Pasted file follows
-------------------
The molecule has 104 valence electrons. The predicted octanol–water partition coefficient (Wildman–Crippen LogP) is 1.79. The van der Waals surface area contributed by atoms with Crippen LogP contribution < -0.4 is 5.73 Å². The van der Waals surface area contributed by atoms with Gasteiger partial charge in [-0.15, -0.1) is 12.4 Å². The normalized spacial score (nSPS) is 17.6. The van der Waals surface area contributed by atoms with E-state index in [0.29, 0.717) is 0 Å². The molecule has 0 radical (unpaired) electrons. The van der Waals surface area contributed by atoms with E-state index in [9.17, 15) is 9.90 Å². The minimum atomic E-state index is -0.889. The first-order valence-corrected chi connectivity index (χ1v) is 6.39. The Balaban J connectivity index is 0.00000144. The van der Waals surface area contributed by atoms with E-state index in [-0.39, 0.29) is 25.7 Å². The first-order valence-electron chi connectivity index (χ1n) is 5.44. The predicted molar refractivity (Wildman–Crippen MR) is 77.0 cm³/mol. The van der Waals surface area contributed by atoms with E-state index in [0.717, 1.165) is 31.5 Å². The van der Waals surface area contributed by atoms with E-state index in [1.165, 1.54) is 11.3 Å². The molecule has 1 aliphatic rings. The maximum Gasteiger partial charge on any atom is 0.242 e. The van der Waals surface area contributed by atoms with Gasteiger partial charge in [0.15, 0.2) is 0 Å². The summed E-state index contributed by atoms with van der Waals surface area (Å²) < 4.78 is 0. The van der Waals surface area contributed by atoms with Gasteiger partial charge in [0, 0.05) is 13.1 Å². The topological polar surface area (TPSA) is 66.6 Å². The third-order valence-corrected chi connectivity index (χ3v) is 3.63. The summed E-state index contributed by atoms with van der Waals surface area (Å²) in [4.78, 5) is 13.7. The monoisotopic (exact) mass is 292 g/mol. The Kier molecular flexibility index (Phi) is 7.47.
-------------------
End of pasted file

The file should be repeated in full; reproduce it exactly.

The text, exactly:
The molecule has 104 valence electrons. The predicted octanol–water partition coefficient (Wildman–Crippen LogP) is 1.79. The van der Waals surface area contributed by atoms with Crippen LogP contribution < -0.4 is 5.73 Å². The van der Waals surface area contributed by atoms with Gasteiger partial charge in [-0.15, -0.1) is 12.4 Å². The normalized spacial score (nSPS) is 17.6. The van der Waals surface area contributed by atoms with E-state index in [0.29, 0.717) is 0 Å². The molecule has 0 radical (unpaired) electrons. The van der Waals surface area contributed by atoms with E-state index in [9.17, 15) is 9.90 Å². The minimum atomic E-state index is -0.889. The first-order valence-corrected chi connectivity index (χ1v) is 6.39. The Balaban J connectivity index is 0.00000144. The van der Waals surface area contributed by atoms with E-state index in [-0.39, 0.29) is 25.7 Å². The first-order valence-electron chi connectivity index (χ1n) is 5.44. The predicted molar refractivity (Wildman–Crippen MR) is 77.0 cm³/mol. The van der Waals surface area contributed by atoms with E-state index in [0.717, 1.165) is 31.5 Å². The van der Waals surface area contributed by atoms with E-state index in [1.165, 1.54) is 11.3 Å². The molecule has 1 aliphatic rings. The maximum Gasteiger partial charge on any atom is 0.242 e. The van der Waals surface area contributed by atoms with Gasteiger partial charge in [0.15, 0.2) is 0 Å². The summed E-state index contributed by atoms with van der Waals surface area (Å²) < 4.78 is 0. The van der Waals surface area contributed by atoms with Gasteiger partial charge in [0, 0.05) is 13.1 Å². The topological polar surface area (TPSA) is 66.6 Å². The third-order valence-corrected chi connectivity index (χ3v) is 3.63. The summed E-state index contributed by atoms with van der Waals surface area (Å²) in [4.78, 5) is 13.7. The monoisotopic (exact) mass is 292 g/mol. The Kier molecular flexibility index (Phi) is 7.47.